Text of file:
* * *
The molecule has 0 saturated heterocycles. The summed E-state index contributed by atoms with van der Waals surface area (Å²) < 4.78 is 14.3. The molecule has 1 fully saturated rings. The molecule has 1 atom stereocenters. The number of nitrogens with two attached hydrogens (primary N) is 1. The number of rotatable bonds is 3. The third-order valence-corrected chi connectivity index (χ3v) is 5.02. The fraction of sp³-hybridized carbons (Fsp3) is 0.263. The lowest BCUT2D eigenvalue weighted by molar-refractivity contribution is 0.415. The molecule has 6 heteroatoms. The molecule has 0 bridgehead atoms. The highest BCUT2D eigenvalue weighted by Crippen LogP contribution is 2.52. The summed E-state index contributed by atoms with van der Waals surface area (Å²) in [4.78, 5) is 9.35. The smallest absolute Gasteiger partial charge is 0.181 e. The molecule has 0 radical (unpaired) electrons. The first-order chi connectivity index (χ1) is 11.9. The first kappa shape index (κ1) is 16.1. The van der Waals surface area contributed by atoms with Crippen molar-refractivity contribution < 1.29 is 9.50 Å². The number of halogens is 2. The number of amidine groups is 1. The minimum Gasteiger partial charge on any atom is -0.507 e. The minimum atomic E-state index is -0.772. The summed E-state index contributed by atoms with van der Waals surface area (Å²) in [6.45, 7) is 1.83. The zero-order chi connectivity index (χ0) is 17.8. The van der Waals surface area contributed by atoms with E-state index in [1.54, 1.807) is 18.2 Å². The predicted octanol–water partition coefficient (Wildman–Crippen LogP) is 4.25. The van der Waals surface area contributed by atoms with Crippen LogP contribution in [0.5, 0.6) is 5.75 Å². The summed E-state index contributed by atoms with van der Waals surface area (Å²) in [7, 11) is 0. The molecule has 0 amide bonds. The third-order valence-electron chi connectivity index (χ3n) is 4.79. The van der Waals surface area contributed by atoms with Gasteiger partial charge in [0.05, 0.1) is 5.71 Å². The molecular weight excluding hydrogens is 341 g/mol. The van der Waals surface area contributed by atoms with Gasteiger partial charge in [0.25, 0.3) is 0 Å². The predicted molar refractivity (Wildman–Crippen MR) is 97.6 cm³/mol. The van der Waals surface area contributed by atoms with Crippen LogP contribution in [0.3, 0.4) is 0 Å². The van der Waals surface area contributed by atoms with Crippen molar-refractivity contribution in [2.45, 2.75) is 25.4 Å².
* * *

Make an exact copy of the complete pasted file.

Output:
The molecule has 0 saturated heterocycles. The summed E-state index contributed by atoms with van der Waals surface area (Å²) < 4.78 is 14.3. The molecule has 1 fully saturated rings. The molecule has 1 atom stereocenters. The number of nitrogens with two attached hydrogens (primary N) is 1. The number of rotatable bonds is 3. The third-order valence-corrected chi connectivity index (χ3v) is 5.02. The fraction of sp³-hybridized carbons (Fsp3) is 0.263. The lowest BCUT2D eigenvalue weighted by molar-refractivity contribution is 0.415. The molecule has 6 heteroatoms. The molecule has 0 bridgehead atoms. The highest BCUT2D eigenvalue weighted by Crippen LogP contribution is 2.52. The summed E-state index contributed by atoms with van der Waals surface area (Å²) in [4.78, 5) is 9.35. The smallest absolute Gasteiger partial charge is 0.181 e. The molecule has 0 radical (unpaired) electrons. The first-order chi connectivity index (χ1) is 11.9. The first kappa shape index (κ1) is 16.1. The van der Waals surface area contributed by atoms with Crippen molar-refractivity contribution < 1.29 is 9.50 Å². The number of halogens is 2. The number of amidine groups is 1. The minimum Gasteiger partial charge on any atom is -0.507 e. The minimum atomic E-state index is -0.772. The summed E-state index contributed by atoms with van der Waals surface area (Å²) in [6.45, 7) is 1.83. The zero-order chi connectivity index (χ0) is 17.8. The van der Waals surface area contributed by atoms with E-state index in [1.54, 1.807) is 18.2 Å². The predicted octanol–water partition coefficient (Wildman–Crippen LogP) is 4.25. The van der Waals surface area contributed by atoms with Crippen LogP contribution in [0.5, 0.6) is 5.75 Å². The summed E-state index contributed by atoms with van der Waals surface area (Å²) in [7, 11) is 0. The molecule has 0 amide bonds. The third-order valence-electron chi connectivity index (χ3n) is 4.79. The van der Waals surface area contributed by atoms with Gasteiger partial charge in [0.05, 0.1) is 5.71 Å². The molecular weight excluding hydrogens is 341 g/mol. The van der Waals surface area contributed by atoms with Gasteiger partial charge in [0.25, 0.3) is 0 Å². The predicted molar refractivity (Wildman–Crippen MR) is 97.6 cm³/mol. The van der Waals surface area contributed by atoms with Crippen LogP contribution in [0.3, 0.4) is 0 Å². The van der Waals surface area contributed by atoms with Crippen molar-refractivity contribution in [2.45, 2.75) is 25.4 Å².